Deathmatch #11

by Kelly Thompson, Reviewer |

Story by
Paul Jenkins
Art by
Carlos Magno
Colors by
Michael Garland
Letters by
Ed Dukeshire
Cover by
Reilly Brown, Archie Van Buren
Publisher
Boom! Studios
Cover Price
$3.99 (USD)
Release Date
Nov 13th, 2013

Fri, November 15th, 2013 at 2:40PM (PST)


Paul Jenkins and Carlos Magno's "Deathmatch" #11 takes the competitors down to the "final two" as our heroes battle it out in this fascinating series. Strong work by Jenkins and Magno manages to keep things interesting, even as the narration gets painfully thick.

To be honest, a lot of Jenkins' explanation in this issue is well over my head (not to mention pay grade), and there is a lot of it to wade through. The issue is fair amount of talking heads, explaining the mysteries behind the plot up to this point. That's not usually an optimum track for a book to take during this stage in the game, but there are a few reasons that this works better than I feared.

Jenkins doesn't backtrack and say that the characters that have died are not actually dead. That was a fear I had all along and while there is still room for it to be reversed (we are messing with time at this point, so all bets are off), so far Jenkins is holding the line. Also, while there is perhaps an unreasonable amount of explanation via naked exposition, the explanations are both earned (i.e. this has clearly been planned all along) and Jenkins makes a real effort to intersperse the narration with the action in a way that makes for compelling reading.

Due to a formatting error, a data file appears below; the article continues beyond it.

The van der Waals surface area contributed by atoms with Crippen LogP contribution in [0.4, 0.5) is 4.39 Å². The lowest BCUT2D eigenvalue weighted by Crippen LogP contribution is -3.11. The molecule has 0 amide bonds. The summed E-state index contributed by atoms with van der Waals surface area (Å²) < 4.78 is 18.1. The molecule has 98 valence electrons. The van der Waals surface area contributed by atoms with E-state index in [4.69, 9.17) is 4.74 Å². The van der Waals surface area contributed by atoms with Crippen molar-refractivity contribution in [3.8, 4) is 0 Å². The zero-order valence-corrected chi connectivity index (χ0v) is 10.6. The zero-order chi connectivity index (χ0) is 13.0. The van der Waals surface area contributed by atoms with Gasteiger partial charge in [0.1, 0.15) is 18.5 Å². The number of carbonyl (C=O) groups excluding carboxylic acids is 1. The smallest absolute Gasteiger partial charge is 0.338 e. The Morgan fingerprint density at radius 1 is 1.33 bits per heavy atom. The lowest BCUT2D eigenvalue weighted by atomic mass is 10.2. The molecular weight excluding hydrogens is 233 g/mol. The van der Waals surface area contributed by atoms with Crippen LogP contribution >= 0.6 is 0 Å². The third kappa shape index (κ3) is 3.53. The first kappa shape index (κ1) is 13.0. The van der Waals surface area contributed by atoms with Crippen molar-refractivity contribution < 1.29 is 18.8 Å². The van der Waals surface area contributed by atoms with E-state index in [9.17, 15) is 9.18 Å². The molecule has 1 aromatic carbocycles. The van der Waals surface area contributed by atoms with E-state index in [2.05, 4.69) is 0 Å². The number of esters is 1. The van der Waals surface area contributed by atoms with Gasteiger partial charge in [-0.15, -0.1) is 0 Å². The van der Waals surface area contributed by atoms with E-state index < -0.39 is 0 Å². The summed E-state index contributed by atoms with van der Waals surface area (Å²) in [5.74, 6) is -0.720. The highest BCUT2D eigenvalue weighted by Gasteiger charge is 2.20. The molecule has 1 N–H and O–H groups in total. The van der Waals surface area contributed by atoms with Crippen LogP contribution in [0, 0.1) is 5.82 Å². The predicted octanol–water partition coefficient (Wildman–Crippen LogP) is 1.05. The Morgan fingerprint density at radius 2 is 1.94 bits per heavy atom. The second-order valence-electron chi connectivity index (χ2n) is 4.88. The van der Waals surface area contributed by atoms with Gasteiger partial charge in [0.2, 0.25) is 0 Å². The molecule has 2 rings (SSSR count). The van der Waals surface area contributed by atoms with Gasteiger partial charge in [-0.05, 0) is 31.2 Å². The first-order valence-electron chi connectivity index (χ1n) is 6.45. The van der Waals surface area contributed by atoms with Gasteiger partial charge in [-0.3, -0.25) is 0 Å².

For his part, Magno has done a phenomenal job with this series from issue one as he has created a believable and rich world from scratch and been effortlessly consistent in his execution of said world. This issue is no exception as he does his level best to make the talking heads portions of the book as visually engaging as possible, while hitting it out of the park when it comes to the action scenes. Magno's storytelling is strong throughout with smart pacing, clear action and powerful acting. His level of detail, whether it be the special effects of a super power being used or the fine stitching on a costume, is exceptional.

"Deathmatch" has been a great surprise. While this issue lays it on thick, and not everyone will feel satisfied by the complex explanations, it's still a fascinating book with excellent stakes that feel earned. As a reader, I'm anxious and excited to see what Jenkins and Magno will do next month, and the future beyond that is rife with potential.

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